In this video I show you a glimps of what goes on at the Cannes Film Festival 2010.
Review of “You Will Meet a Tall Dark Stranger”
writen and directed by Woody Allen
by Shane Kester | Published: May 28, 2010
I had the wonderful privilege of acquiring an invitation to the new Woody Allen movie opening at the Cannes Film Festival 2010. And since it’s not due out until late September I thought I’d give you a quick review of what I thought of “You Will Meet a Tall Dark Stranger.” And before I begin, I have to tell you that I am a Woody Allen fan and make no qualms about being biased.
The film speaks from a very pessimistic point of view on the longevity of marital relationships, because in “You Will Meet a Tall Dark Stranger” relationships come cheap. The story revolves around five couples (I had to take about 5 minutes to sketch a type of “cheating family tree” to come to that number. It actually goes beyond that number but I think I’m safe to say that the story predominantly revolves around five couples and their interrelations) and of course one fortune teller who gets to say the title of the movie in her dialogue.
Now let me see if I can get it straight for you: Helena (Gemma Jones) has been dumped by her husband Alfie (Anthony Hopkins) after 40 years of marriage to persue a more meaningful lifestyle, complete with a new batchelor’s pad and sports car. Their daughter Sally (Naomi Watts) sends her mother to a friend pretending to be a fortune teller to help her deal with the divorce. Sally is married to a writter, Roy (Josh Brolin) with one sucessful novel to his name and has been rewriting his new book for years too unsure of himself to finish it. He becomes infatuated by the beautiful young woman (Freida Pinto) living in the building directly across the street from him and through his creepy voyeurism happens to successfully seduce the woman into a relationship even though she is to be married in a couple of months time. Roy’s wife Sally gives into the flirtacious invitations and becomes romantically drawn to her art gallery boss Greg (Antonio Banderas). Meanwhile, back at the ranch, Sally’s mother and father both find new love. Alfie finds himself a lovely blond bomshell prostitue named Charmaine (Lucy Punch) to loore into marriage with promises of a life of luxury that he cannot afford while Helena finds solis in a gentleman who’s wife has recently passed away and is into fortune telling, seances and the occult. I think I’ll have to stop myself there because, trust me, I could keep going on about the guy in a coma and Sally’s best friend having an afair with the guy she wants to have affair with but I think that’s just going to confuse things more.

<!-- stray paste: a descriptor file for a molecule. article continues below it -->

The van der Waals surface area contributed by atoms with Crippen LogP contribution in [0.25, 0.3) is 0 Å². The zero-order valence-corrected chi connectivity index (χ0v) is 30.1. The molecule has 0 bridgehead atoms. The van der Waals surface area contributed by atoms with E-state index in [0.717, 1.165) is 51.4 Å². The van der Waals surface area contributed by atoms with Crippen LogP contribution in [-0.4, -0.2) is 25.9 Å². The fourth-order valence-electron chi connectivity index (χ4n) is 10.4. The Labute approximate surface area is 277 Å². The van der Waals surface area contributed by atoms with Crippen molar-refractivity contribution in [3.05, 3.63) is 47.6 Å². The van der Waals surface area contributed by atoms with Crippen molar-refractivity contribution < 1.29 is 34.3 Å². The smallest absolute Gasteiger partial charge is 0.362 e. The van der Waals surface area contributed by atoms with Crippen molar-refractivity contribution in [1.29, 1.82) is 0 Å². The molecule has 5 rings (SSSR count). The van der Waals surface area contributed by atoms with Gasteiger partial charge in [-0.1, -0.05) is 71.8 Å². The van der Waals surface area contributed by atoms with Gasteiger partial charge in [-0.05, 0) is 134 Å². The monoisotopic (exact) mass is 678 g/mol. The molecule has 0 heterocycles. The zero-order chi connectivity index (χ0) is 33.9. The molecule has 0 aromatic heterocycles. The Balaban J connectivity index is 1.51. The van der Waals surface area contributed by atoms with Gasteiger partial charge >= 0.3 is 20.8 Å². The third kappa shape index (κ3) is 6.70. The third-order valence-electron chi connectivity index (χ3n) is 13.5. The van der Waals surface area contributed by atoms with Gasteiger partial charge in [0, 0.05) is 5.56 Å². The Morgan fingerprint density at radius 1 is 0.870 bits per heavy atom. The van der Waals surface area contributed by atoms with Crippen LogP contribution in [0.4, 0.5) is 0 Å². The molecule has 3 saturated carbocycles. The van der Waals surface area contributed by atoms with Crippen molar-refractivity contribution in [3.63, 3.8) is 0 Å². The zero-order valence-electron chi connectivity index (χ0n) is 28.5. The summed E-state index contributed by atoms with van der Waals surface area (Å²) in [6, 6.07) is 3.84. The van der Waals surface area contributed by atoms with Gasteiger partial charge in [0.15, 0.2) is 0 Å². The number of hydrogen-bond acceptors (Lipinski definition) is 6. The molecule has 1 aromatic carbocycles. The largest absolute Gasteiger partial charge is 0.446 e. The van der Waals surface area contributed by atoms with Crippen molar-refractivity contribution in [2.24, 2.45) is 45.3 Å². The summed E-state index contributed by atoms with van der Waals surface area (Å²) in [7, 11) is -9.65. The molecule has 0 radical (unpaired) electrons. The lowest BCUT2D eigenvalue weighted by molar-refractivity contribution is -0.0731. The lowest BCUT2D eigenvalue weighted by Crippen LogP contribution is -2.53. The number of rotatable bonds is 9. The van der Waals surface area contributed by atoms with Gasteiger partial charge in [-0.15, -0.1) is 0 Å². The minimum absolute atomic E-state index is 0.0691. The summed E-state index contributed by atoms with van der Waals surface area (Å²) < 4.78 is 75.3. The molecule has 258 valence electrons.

The actors were a tribute to their characters. Gemma Jones, Anthony Hopkins, Josh Brolin, Naomi Watts, Antonio Benderas were tremendous as usual. It was refreshing to watch and listen to Lucy Punch in her interview at Cannes and see that she isn’t anything like her stereotypical bimbo character at all.
Freida Pinto (Slum Dog Millionaire) was beautiful as Dia, the woman across the street but her relationship with Josh Brolin’s character was a bit too much for me. Freida Pinto is young, beautiful and dainty while Josh Brolin is not. It was like watching someone handling a flower wearing a catcher’s mit. Or I could just be jealous, who knows.
If you like Woody Allen flavored movies you will not be disappointed. The story moves along at a good clip not leaving you much time to analyze the characters predicaments before they get into an even worse predicament. The movie ends without a resolution in site for any of the characters leaving you exiting the theater thinking about how the fiasco will eventually work out. It was a clever movie with a dark theme that was cheerfully executed… a Woody Allen movie for sure.